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Need for knowledge revolution

For a comprehensive educational uprising, it is necessary to understand child psychology and incorporate robust indigenous curriculums


An educator can offer to a child only what they are. If the mind and heart of the teacher or the parent constitutes of conceptual confusion, narrow thoughts and mechanical knowledge then education imparted through such adults will follow a problematic pattern.

Therefore, it is imperative that the teachers and parents, both, are trained to understand their own strength and weaknesses, before they begin to play a role in the child’s life. This kind of understanding will enable them with strategies to regulate their emotions, thoughts and conduct, which is essential because they need to be effective role models for children, who are constantly emulating them.

An educator lacking in positivity, inner harmony, inner strength, confidence, creativity, subject expertise, imagination and scientific thinking will be ill-equipped to be a teacher or a parent. Therefore, only when educators begin to focus on self-education, continuously and sufficiently, will the Indian system of education begin to strengthen.

For a comprehensive education revolution two more aspects need to be undertaken; one is inclusion of in-depth understanding of child behaviour, child psychology, learning differences, learning difficulties and the other is the development of robust indigenous curriculums.

Teachers need to be trained to understand that they are not imparting knowledge but only facilitating knowledge acquisition for students who are independent individuals deserving of equal respect and dignity. Once this is established, the educators will be able to chart out their role in the child’s learning journey appropriately.

As far as the design, content and delivery of a vigorous curriculum is concerned, it must take into consideration India’s educational infrastructural capacities, aspirations of the Indian people, Indian student demographics like children’s age, learning difficulties, children’s interest and the socio-economic settings.

The end goal of such a curriculum should be to develop in children an interest for discoveries, application of the mind, self-worth, healthy body, life skills, value for one’s culture, empathy and respect for all and love for life-long learning. The current trend of importing foreign curriculums such as IB, IGCSE and partnerships with foreign universities are not the alternative to our progressively deteriorating state board, national boards and universities.

There are two reasons for this — firstly, because these imported curriculums are unaffordable for most people of our country and secondly, because we are capable of developing something far richer.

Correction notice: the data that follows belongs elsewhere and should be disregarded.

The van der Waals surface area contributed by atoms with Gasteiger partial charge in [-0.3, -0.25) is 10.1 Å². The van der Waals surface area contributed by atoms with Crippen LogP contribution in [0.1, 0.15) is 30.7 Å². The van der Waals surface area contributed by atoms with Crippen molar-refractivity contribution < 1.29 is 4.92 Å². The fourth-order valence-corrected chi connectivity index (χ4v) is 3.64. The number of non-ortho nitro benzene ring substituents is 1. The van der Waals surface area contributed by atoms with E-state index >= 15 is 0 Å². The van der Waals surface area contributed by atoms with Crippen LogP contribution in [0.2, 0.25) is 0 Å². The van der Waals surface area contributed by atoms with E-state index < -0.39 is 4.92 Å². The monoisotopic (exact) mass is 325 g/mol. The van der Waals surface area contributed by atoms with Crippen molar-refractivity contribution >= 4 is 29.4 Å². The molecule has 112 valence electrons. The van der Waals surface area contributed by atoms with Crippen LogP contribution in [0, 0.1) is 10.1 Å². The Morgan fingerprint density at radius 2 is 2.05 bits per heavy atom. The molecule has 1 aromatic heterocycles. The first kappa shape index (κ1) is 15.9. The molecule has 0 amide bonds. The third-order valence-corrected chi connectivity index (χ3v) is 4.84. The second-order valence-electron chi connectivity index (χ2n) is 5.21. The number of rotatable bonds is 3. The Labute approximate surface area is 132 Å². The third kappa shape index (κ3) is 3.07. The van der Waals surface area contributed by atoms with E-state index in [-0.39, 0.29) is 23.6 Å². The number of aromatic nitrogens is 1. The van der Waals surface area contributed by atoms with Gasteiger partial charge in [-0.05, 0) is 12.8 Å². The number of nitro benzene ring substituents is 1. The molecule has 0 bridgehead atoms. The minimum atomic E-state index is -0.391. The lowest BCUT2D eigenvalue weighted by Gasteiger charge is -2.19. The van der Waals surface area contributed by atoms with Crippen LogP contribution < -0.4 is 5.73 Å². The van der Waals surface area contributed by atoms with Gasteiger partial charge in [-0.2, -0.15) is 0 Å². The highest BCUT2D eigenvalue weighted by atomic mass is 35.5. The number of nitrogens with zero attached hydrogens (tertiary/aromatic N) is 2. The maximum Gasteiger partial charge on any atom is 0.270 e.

Author Sahana Singh through her book The Educational Heritage of Ancient India: How an Ecosystem of Learning was Laid to Waste has done a great service to the people of India, by transporting us back to an era when India fuelled a knowledge revolution in the world. This gives us hope that we can do it again.

The Indian people, historically, have attended to matters of teaching and learning with a sense of sacredness, she says. It is enlightening to know that about 1000 years back, India was considered the educational capital of the world. Indian universities and ashrams followed a multi-disciplinary approach and were places of learning and teaching that had something for everyone.

According to the author’s research, the University of Takshila, which is known to have existed at least around 6th century BC, Vikramshila University, Nalanda University, Kanthaloor University (also known as the Nalanda of the South) were apparently only some of the universities of the time for which students from world over sought admission, similar to how Indian students today are frantically seeking admission into Oxford University or Ivy League Colleges.

Ashrams like that of Rishi Vyasa or Rishi Vishwamitra were led by a male or even a female guru who doubled up as parents. Each ashram helped the shishya to master in a subject type and proceed to another ashram for another subject, this was the process followed to attain the degree. Well-established ecosystems were in place to support the universities.

For instance, the Nalanda University was funded by 100 villages surrounding it. It had state of the art infrastructure, a library nine storey tall, eight lecture halls with 100 lectures a day and not a single lecture missed by any student. With a capacity of around 8500 to10000 students and 1500 teachers, it had a brilliant teacher-student ration of around six students to a guru.

The current system in our country is disabling the teachers and the students alike. The government recognised BEd besides being devoid of several important components suffers from the problem of content and problem of delivery. Its content focuses on the adolescent age group and the few elements that focus on child psychology are largely inaccurate or crudely presented.

This programme does not even have the flexibility a in-service teacher or a working parent would ideally need. Such factors make this degree very unattractive for those teachers who care about quality of education.

The Indian education today needs to be overhauled to include elements that support life-long education for teachers, teacher remuneration being commensurate to their hard work and that which makes student’s learning experiences joyful.

Two things the Covid-19 pandemic has woken up Indian educators are that technology and education cannot be kept separated and the fact that “what we know is not all that is there”. The writer is an independent educationist